Slunkova visited family in Ukraine in the summer of 2021, not realizing then that she wouldn’t be able to fly home the following year. Currently, her father and grandparents are still residing in Ukraine, while her mother evacuated to Poland in June. 

“I’ve been very aware that it’s dangerous,” Slunkova said. “I don’t want to even put my family through the stress of thinking. For them, it’s a big peace of mind knowing that at least some portion of their family is out of the danger zone.”

Slunkova said the dynamic between Ukrainian and Russian students has changed in recent months. She said that she saw empathy between Russians and Ukrainians on campus — Russian families don’t “have it easy” either, as they are dealing with various economic implications, canceled visas, less employment options and more, Slunvoka said. 

However, she also puts Ukraine first. She knows that, first and foremost, she has to put Ukraine first and prioritize the lives of the Ukrainian people.

Despite her personal sympathy, the Ukrainian Student Association “will not collaborate with Russians or Russian associations, because we need to make sure that Ukrainians are comfortable first,” Slunkova said. “I will always try to adapt to the person with the most sensitive needs.” 

Alex Gureiev

Alex Gureiev and his six-year-old daughter recently attended a concert of the North Carolina Symphony. Although not a “very emotional person,” Gureiev felt incredibly moved by the music he heard, to the point where he “didn’t have enough air to breathe, and there were tears in [his] eyes.”

However, once he found out that the composer was Russian, his love for the music stopped.

“I realized that I am so traumatized by the events in my country, that for me it is impossible to celebrate Russian culture anymore,” Gureiev said. According to him, this feeling is unfortunately common among Ukrainians he has spoken with.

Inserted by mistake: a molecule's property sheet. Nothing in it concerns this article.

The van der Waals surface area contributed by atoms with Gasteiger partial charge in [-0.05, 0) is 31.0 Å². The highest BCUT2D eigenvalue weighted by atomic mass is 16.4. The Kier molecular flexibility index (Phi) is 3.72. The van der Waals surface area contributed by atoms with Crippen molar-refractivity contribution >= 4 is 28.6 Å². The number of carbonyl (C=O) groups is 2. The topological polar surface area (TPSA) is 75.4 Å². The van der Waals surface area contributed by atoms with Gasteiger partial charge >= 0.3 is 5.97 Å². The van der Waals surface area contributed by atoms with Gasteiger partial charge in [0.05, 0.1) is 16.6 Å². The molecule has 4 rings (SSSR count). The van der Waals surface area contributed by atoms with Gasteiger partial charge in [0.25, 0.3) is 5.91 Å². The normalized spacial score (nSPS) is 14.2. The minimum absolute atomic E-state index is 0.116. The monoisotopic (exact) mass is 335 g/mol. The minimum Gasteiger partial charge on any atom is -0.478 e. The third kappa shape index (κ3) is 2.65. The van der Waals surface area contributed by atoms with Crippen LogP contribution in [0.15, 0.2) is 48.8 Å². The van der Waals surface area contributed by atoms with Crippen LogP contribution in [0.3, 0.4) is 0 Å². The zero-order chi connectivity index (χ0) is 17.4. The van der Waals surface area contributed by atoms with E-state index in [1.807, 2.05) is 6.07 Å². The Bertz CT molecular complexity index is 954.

Born and raised in eastern Ukraine, Gureiev also decided to stop speaking Russian and associating himself with the country, although he spoke Russian growing up. He made this decision after Ukraine’s Revolution of Dignity in 2014 and the subsequent Russian occupation of Crimea. 

The ongoing war only reinforced his view of the situation: “black and white, without a gray area.” This shift toward Ukrainian culture was difficult because he had not previously spoken or used Ukrainian outside of academic readings. 

Like Buchatskiy and Slunkova, Gureiev said that the way his peers interacted with him, and his connection to the Ukrainian community at Stanford has changed drastically. Part of this shift included the Ukrainian Student Association shifting from an informal community association to an official student organization, with more recognition. 

According to Gureiev, the Ukrainian Student Association has held several humanitarian missions. They invited President Zelenskyy to address students and have held many events, including a vigil for the children of Ukraine and Run for Children of Ukraine.

“Things aren’t over yet, though,” Gureiev said. Because, despite the overwhelming encouragement, people’s attention towards Ukrainian news has gone away. 

“Each day, hundreds of innocent people die. Someone’s father, someone’s wife, someone’s kid,” he said. In the second half of June, more than 200 missiles attacked Ukrainian territory, with surprise attacks still targeting Ukraine’s strongest areas in late July. 

Gureiev said Ukrainians were thankful for “help from around the world,” but called for continued support and involvement. “The war is not over.”

Ella Persky is a high schooler writing as part of the Daily's Summer Journalism Workshop. Contact them at workshop 'at' stanforddaily.com.